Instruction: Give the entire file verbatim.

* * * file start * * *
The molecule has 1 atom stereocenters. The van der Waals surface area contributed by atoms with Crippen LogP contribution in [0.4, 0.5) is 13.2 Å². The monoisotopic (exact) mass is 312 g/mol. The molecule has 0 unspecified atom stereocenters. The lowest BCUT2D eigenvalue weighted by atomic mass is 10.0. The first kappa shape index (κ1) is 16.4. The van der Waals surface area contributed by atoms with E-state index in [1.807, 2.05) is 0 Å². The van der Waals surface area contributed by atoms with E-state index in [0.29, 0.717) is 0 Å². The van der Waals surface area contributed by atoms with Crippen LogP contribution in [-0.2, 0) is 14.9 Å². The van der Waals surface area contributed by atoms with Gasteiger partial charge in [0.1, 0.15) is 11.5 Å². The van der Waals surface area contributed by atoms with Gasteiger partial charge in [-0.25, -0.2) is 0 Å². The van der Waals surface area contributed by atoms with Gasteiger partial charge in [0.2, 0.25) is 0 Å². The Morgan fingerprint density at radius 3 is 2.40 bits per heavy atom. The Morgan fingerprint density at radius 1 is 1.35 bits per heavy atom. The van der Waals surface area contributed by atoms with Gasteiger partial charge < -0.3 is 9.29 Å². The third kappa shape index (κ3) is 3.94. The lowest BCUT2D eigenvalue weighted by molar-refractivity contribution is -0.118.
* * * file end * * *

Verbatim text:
The molecule has 1 atom stereocenters. The van der Waals surface area contributed by atoms with Crippen LogP contribution in [0.4, 0.5) is 13.2 Å². The monoisotopic (exact) mass is 312 g/mol. The molecule has 0 unspecified atom stereocenters. The lowest BCUT2D eigenvalue weighted by atomic mass is 10.0. The first kappa shape index (κ1) is 16.4. The van der Waals surface area contributed by atoms with E-state index in [1.807, 2.05) is 0 Å². The van der Waals surface area contributed by atoms with E-state index in [0.29, 0.717) is 0 Å². The van der Waals surface area contributed by atoms with Crippen LogP contribution in [-0.2, 0) is 14.9 Å². The van der Waals surface area contributed by atoms with Gasteiger partial charge in [0.1, 0.15) is 11.5 Å². The van der Waals surface area contributed by atoms with Gasteiger partial charge in [-0.25, -0.2) is 0 Å². The van der Waals surface area contributed by atoms with Gasteiger partial charge in [0.2, 0.25) is 0 Å². The Morgan fingerprint density at radius 3 is 2.40 bits per heavy atom. The Morgan fingerprint density at radius 1 is 1.35 bits per heavy atom. The van der Waals surface area contributed by atoms with Gasteiger partial charge < -0.3 is 9.29 Å². The third kappa shape index (κ3) is 3.94. The lowest BCUT2D eigenvalue weighted by molar-refractivity contribution is -0.118.